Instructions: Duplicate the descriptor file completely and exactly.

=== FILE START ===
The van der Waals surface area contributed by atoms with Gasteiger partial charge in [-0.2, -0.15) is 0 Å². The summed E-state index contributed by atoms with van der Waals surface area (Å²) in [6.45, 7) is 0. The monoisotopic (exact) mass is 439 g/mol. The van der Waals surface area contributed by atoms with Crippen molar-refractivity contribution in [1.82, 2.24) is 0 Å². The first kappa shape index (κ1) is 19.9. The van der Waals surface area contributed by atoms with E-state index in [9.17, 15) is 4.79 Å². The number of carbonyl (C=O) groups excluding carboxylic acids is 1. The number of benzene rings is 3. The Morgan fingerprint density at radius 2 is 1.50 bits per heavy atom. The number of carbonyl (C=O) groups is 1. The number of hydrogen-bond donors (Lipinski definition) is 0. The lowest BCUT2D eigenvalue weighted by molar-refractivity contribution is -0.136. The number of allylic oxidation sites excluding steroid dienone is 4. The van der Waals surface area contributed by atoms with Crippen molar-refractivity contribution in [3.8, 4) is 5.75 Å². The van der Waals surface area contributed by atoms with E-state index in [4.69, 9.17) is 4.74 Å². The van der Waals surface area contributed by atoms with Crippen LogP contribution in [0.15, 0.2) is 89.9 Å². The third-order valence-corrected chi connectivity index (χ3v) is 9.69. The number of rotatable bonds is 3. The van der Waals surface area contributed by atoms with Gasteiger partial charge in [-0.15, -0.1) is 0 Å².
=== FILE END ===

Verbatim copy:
The van der Waals surface area contributed by atoms with Gasteiger partial charge in [-0.2, -0.15) is 0 Å². The summed E-state index contributed by atoms with van der Waals surface area (Å²) in [6.45, 7) is 0. The monoisotopic (exact) mass is 439 g/mol. The van der Waals surface area contributed by atoms with Crippen molar-refractivity contribution in [1.82, 2.24) is 0 Å². The first kappa shape index (κ1) is 19.9. The van der Waals surface area contributed by atoms with E-state index in [9.17, 15) is 4.79 Å². The number of carbonyl (C=O) groups excluding carboxylic acids is 1. The number of benzene rings is 3. The Morgan fingerprint density at radius 2 is 1.50 bits per heavy atom. The number of carbonyl (C=O) groups is 1. The number of hydrogen-bond donors (Lipinski definition) is 0. The lowest BCUT2D eigenvalue weighted by molar-refractivity contribution is -0.136. The number of allylic oxidation sites excluding steroid dienone is 4. The van der Waals surface area contributed by atoms with Crippen molar-refractivity contribution in [3.8, 4) is 5.75 Å². The van der Waals surface area contributed by atoms with E-state index in [4.69, 9.17) is 4.74 Å². The van der Waals surface area contributed by atoms with Crippen LogP contribution in [0.15, 0.2) is 89.9 Å². The third-order valence-corrected chi connectivity index (χ3v) is 9.69. The number of rotatable bonds is 3. The van der Waals surface area contributed by atoms with Gasteiger partial charge in [-0.15, -0.1) is 0 Å².